Via sometimes very rough editing, Clara’s teenage friends appear, dance and then suddenly vanish. Clara moves back and forth between feverish reality and fantasy. One of this ballet’s most memorable stage treats, the growing Christmas tree, is missing, however. Instead, the tree, the presents and the Nutcracker doll instantly become larger by the flick of an editor’s splicing tool. Not as thrilling! Another distraction was very frequent “pixilation” of the video. By replaying segments of the video, the same faults appeared in the same sequences, an indication of either a problem in the hosting of the video, or some other issue introduced during upload to the host or production.
Some of the memorable scenes from other productions are somewhat watered down in Ballet Etudes’ version. The Battle between the Rat King (Elise Conlay), the Nutcracker’s Lieutenant (Haylee Vujicic) and the soldiers (Natalie Brill, Noelani Daro, Audrey Schneider, and Emalynn Wood) is one example. Though wonderfully performed, the choreography and staging was missing the expected action and drama. Also odd, was the Pas de Deux between Clara and the Sugar Plum Fairy (Lyla Davey), which, if I am not mistaken, is not usually performed by Clara and the Sugar Plum Fairy. Tchaikovsky’s music is powerful and dramatic for this pas de deux. As passages in the music swelled, I could actually visualize the lifts that I expected to be there in the dance. The choreography for this duet was at best, anti-climactic, appearing as a last minute filler.
Also reduced was the lead role of the Nutcracker Prince. When he danced, Ian Roman appeared strong and well suited for the role, but the choreography that he was given was primarily pantomime laced with a few well executed movement phrases. Perhaps time and the actual pandemic were factors in this choreographic decision.
The scenes that stood out were Kingdom of Snow, Gingerbread, Waltz of the Flowers, and Chocolate with special mention going out to Jeslyn Russell for her stunning performances. Guest artist Edward Johnson was wonderful as Herr Drosselmeyer, Graves made a charming Clara performing with wonderful sensitivity and control. Yang was a terrific Fritz, Sophia Cardenas a perfect Columbine Doll, and Kristin Hagen shone as the Arabian Princess.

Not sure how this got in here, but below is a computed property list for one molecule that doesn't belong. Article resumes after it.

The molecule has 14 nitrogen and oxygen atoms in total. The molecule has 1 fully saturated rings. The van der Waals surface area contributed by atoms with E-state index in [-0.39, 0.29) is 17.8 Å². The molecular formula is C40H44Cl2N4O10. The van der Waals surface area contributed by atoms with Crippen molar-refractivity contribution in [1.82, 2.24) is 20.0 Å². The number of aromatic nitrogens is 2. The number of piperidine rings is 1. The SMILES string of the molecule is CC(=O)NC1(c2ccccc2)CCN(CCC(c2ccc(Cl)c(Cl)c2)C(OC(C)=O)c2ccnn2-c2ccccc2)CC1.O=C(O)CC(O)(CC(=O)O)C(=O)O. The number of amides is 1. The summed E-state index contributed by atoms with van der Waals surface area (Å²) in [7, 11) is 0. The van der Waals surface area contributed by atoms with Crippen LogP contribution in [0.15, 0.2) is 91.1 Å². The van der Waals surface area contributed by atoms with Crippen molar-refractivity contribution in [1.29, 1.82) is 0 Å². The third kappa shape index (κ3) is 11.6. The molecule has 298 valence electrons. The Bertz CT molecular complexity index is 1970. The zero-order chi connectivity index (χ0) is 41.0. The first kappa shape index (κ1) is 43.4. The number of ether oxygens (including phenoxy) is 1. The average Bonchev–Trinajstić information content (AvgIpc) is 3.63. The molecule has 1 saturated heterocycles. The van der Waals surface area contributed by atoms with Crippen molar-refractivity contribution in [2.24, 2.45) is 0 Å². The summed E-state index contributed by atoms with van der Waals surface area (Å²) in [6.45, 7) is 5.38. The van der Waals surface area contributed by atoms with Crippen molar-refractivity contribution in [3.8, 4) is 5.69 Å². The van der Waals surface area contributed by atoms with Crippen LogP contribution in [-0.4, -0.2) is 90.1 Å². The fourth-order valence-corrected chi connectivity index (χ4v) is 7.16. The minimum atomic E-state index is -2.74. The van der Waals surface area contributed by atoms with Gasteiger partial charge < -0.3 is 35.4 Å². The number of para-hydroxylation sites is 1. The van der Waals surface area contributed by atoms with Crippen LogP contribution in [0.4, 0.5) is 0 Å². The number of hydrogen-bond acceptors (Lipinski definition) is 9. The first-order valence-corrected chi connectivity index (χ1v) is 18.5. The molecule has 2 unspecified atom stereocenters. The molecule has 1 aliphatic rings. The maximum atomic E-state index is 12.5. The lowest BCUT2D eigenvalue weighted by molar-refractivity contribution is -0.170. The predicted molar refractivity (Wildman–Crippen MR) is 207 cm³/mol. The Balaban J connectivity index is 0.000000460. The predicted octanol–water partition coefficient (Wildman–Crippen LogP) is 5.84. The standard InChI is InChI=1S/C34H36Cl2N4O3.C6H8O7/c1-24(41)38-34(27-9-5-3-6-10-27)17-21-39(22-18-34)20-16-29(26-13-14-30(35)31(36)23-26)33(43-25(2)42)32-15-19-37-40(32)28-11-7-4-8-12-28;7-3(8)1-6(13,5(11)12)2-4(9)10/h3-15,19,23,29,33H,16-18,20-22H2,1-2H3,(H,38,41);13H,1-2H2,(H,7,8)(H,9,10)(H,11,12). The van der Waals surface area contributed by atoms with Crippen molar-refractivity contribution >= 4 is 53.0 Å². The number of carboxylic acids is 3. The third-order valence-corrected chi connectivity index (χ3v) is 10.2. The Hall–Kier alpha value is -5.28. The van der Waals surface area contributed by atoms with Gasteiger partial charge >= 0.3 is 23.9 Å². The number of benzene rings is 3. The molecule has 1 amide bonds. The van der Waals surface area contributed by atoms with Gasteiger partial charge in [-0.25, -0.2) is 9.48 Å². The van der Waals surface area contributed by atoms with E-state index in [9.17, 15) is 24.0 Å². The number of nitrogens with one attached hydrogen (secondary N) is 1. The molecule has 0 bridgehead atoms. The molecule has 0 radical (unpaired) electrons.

Even with its production flaws, this young company is exciting to watch and the training at the academy is obviously excellent. The dancers’ performance was almost flawless and every one, including the tiniest and youngest children, were beautifully rehearsed. Kudos to Rehearsal Assistants Melody Plastow, Kennedi Simons, and Jessica Austin.
The cast of The Nutcracker, a Pandemic Tale is too large for me to mention each and everyone by name, but they all did an excellent job during these truly unprecedented times. Special praise goes out to the Artist Director Sasha Robertson and Assistant Directors Bridgette Burnett and Madison Simons, to Megan Pulfer (Film Producer and Director of Photography), Kimberly McEachern (Managing Director), (Lighting Designer), Costume Coordinator Jen Russell (Costume Coordinator), and everyone else involved who made this film production possible.
To visit the Ballet Etudes website, click HERE.
Written by Jeff Slayton for LA Dance Chronicle.
Featured image: Ballet Etudes – “The Nutcracker, a Pandemic Tale” – Rat King, Elise Conlay and Ian Roman, Prince – Side Rat Squires, Alison Conlay and Dilan Le – Photo by Collyns Photography